_{r}; machining time (T

_{m}) was 1.5 times less affected by a

_{p}and 1.5 times more affected by fr; cost of production (C) was 26 times less affected by a

_{p}and 1.9 times more affected by f

_{r}; the integrated optimization criterion (f) was 1.04 times more affected by a

_{p}and 2.9 times more affected by f

_{r}. Hence, we should look for the optimal cutting conditions at the maximum cutting speed and depth of cut and the minimum feed rates.

_{p}= 1 mm, as in this case all values of Ra* are located near the minimum vector estimation F (0.0449; 0.8948; 0.1253), which is marked by point T.

_{p}= 1 mm, four graphic dependencies, Ra* = f(C*, T

_{m}*), were constructed, corresponding to the fixed v

_{c}= 250 m/min, v

_{c}= 200 m/min, v

_{c}= 150 m/min, v

_{c}= 100 m/min, and variable, f

_{r}, value. After matching the obtained curves with the projection (see Figure 8), we obtained the seven reference points of the Pareto frontier. They are shown in Figure 12: p

_{1}(0.0281; 0.8782; 0.8135); p

_{2}(0.0343; 0.8824; 0.8273); p

_{3}(0.0449; 0.8948; 0.1253); p

_{4}(0.0561; 0.9012; 0.1072); p

_{5}(0.0860; 0.9123; 0.0982); p

_{6}(0.1710; 0.9547; 0.0514); p

_{7}(0.2500; 1.0000; 0.7903).

_{1}and point p

_{2}, corresponds to v

_{c}= 250–200 m/min, a

_{p}= 1.00 mm, f

_{r}= 0.16 mm/rev. Section 2 between point p

_{2}and point p

_{3}corresponds to v

_{c}= 250 m/min, a

_{p}= 1.00 mm, f

_{r}= 0.16–0.08 mm/rev. Section 3 between point p

_{3}and point p

_{4}corresponds to v

_{c}= 250–200 m/min, a

_{p}= 1.00 mm, f

_{r}= 0.08 mm/rev. Section 4 between points p

_{4}and p

_{5}corresponds to v

_{c}= 200–150 m/min, a

_{p}= 1.00 mm, f

_{r}= 0.08 mm/rev. Section 5 between point p

_{5}and point p

_{6}corresponds to v

_{c}= 250 m/min, a

_{p}= 1.00 mm, f

_{r}= 0.12–0.16 mm/rev. Section 6 between point p

_{6}and point p

_{7}corresponds to v

_{c}= 150–100 m/min, a

_{p}= 1.00 mm, f

_{r}= 0.16 mm/rev. p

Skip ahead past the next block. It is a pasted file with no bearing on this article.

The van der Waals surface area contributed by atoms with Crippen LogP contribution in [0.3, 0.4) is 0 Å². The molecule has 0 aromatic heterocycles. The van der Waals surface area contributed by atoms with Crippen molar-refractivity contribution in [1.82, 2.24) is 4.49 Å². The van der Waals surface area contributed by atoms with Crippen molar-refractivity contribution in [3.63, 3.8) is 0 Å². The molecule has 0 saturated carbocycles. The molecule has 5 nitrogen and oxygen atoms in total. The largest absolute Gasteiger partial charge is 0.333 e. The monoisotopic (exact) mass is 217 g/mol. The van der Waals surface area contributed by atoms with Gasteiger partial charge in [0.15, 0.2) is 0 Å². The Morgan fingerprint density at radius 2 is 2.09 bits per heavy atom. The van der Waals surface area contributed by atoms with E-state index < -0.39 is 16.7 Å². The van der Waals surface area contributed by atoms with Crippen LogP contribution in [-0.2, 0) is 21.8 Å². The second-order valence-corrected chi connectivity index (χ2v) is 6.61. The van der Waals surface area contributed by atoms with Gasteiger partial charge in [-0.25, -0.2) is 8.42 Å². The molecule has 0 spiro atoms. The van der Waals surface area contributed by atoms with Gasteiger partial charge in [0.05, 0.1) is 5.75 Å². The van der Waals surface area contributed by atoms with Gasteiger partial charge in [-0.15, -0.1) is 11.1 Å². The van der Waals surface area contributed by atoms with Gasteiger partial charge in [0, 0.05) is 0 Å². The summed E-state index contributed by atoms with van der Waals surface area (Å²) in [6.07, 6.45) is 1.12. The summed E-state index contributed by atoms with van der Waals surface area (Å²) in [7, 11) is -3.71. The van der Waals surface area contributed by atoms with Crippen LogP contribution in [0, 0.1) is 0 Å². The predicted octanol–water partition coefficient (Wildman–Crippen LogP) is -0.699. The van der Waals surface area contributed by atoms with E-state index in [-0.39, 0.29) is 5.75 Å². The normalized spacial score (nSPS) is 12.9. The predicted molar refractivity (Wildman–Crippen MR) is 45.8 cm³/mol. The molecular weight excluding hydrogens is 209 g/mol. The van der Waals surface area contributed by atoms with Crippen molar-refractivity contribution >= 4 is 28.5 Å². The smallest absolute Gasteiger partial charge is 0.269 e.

_{3}and p

_{6}are special points on the Pareto curve. These points correspond to absolute minimums; p

_{3}is the absolute minimum of the length of vector f; and p

_{6}is the absolute minimum of surface roughness.

## 8. The Optimum Settings

_{i}. In consequence, all vectors located above the blue vector that has the lowest f vector, plotted on the f

_{3}f

_{2}plane, at an angle of 7.89°, represent the Pareto non-dominated estimates (Figure 13). Point 3 on the Pareto curve coincides with the end point of this vector that was the global minimum in the case of unconditional optimization with the ranking f

_{1}:f

_{2}:f

_{3}= 1.0:19.9:2.7. Using the real coordinates, the global minimum corresponds to T

_{m}= 0.358 min/cm

^{3}, С = $8.2973, R

_{a}= 0.087 μm, v

_{c}= 250 rpm, a

_{p}= 1.0 mm, and f

_{r}= 0.08 m/min.

_{8}on the Pareto frontier curve, having the coordinates (0.0372, 0.8851, 0.300) in Figure 13. In this case (see Figure 13, blue estimates vector), the optimization criteria has a valid relation of importance that is–Ra*/T

_{m}*/С* = 1.0/27.6/9.3, and the valid preference for points eight and three becomes y

_{8}>

_{Y}y

_{3}with an induced preference of x

_{8}>

_{X}x

_{3}.

_{c}= 248 rpm, a

_{p}= 1.0 mm, f

_{r}= 0.10 mm/min).

_{c}= 250 m/min, depth of cut a

_{p}= 1.0 mm, and feed rate f

_{r}= 0.08 mm/rev) are presented in Figure 14 and Figure 15.

## 9. Conclusions

- (1)
- For the first time in the turning of magnesium alloy, the Edgeworth–Pareto methodology has been used for adapting the cutting tool–workpiece system to the state of the minimal value of the three-dimensional estimates of vector f in a normalized space: f
_{1}f_{2}f_{3}using an artificial intelligence-based model. - (2)
- An artificial neural network has been created in the Matlab programming environment based on an MLP 4-12-3 multi-layer perceptron that predicts the values of f
_{1}, f_{2}, f_{3}, f in the finishing turning of the AZ61 magnesium alloy workpiece with a width of X mm, a length of X mm, and a height of X mm, at a cutting speed of 100–250 m/min, a depth of cut from 0.25 to 1.0 mm, and a feed rate of 50–150 mm/rev with an accuracy of ±1.35%. - (3)
- According to the neural network model for the AZ61 alloy in finish turning, the value of the integrated optimization criterion, f, has mainly been influenced by feed rate, f
_{r}. Vector f is 2.9 times more influenced by feed rate than by cutting speed and depth of cut. Increasing the feed rate led to an increase in f, and increasing v_{c}and a_{p}led to a decrease in f. - (4)
- For the first time, an AZ61 magnesium alloy workpiece wafer plot of surface roughness after finishing turning has been generated at cutting speeds of 100–250 m/min, at a depth of cut from 0.25–1.0 mm, and at a feed rate of 50–150 mm/rev.